Noise levels in the B201 classroom used in algebra and trigonometry

In 2002 the American National Standards Institute (ANSI) created ANSI S12.60-2002, an Acoustical Performance Criteria, Design Requirements and Guidelines for Schools standard. "...In 2004, the American Speech-Language-Hearing Association's (ASHA's) Working Group on Classroom Acoustics recommended that an appropriate acoustical environment be established in all classrooms and learning spaces. ASHA endorses the ANSI standard and recommends the following criteria for classroom acoustics:

  • Unoccupied classroom levels must not exceed 35 dBA 
  • The signal-to-noise ratio (the difference between the teacher's voice and the background noise) should be at least +15 dB at the child's ears. 
  • Unoccupied classroom reverberation must not surpass 0.6 seconds in smaller classrooms or 0.7 seconds in larger rooms" 

World Health Organization acoustic standards also recommend that "background sound levels should not exceed 35 dB LAeq." These guidelines are often reflect in European Union member nations noise guidelines for classroom.

Classroom noise is known to have strong negative impacts on learning and student performance.

Background noise levels above 60 dBA are rated as being uncomfortable for learners and unacceptable in a classroom. As teachers have to speak at 15 to 20 dBA above the background noise, teachers must raise their own voice to 75 to 80 dBa, a very high and exhausting volume. I

In general all of the college classrooms are, relatively speaking, noisy. The rooms with air conditioning have significant air conditioning noise along with the noise of the technology in the room. The non-air conditioned rooms typically have cement floors and ceilings which make for extremely poor sound absorption and high levels of sound reverberation. These rooms have fans which vary in age and condition, many of which produce a variety of repetitive sounds.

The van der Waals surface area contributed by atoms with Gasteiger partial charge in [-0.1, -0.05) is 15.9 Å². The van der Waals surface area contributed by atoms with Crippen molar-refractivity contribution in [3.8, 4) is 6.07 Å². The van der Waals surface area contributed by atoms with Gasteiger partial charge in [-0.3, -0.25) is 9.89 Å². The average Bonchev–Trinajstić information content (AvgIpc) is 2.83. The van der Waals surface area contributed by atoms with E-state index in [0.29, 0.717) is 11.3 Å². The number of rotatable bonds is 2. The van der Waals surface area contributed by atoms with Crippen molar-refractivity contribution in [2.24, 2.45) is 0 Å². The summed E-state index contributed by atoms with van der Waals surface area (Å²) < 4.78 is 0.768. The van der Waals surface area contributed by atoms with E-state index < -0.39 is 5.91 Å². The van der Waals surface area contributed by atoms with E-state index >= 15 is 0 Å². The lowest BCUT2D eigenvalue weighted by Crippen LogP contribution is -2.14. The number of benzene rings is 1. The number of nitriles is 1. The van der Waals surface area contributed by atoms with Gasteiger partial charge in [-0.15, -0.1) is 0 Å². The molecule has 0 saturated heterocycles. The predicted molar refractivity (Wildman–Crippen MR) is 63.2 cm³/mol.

Fan in B201 classroom

A sound analyzer app was used to gather sound level data using the most often recommended A-weighted sound profile for a equivalent continuous sound level. Data was gathered in a number of environments. This data was gathered using a smartphone and cannot be considered more than an indication of potential noise issues. The actual values obtained with professional acoustic equipment properly calibrated will likely differ. In general, however, the measurements provide a first look at the noise levels in selected classrooms at the college.

While both ANSI and WHO recommend background noise levels of 35 dBA in the classroom, this is clearly difficult to achieve in the college classrooms. For now the goal might be to get background noise levels below those which are proven to negatively impact learning, those classroom with sound levels above 60 dBa.

The background sound levels in the A204 mathematics and science computer laboratory were measured early in the morning before class. At this time only the air conditioning units running along with the SMARTboard and a network hub (fan noise) were running. The room produced a reading of 42 dBA.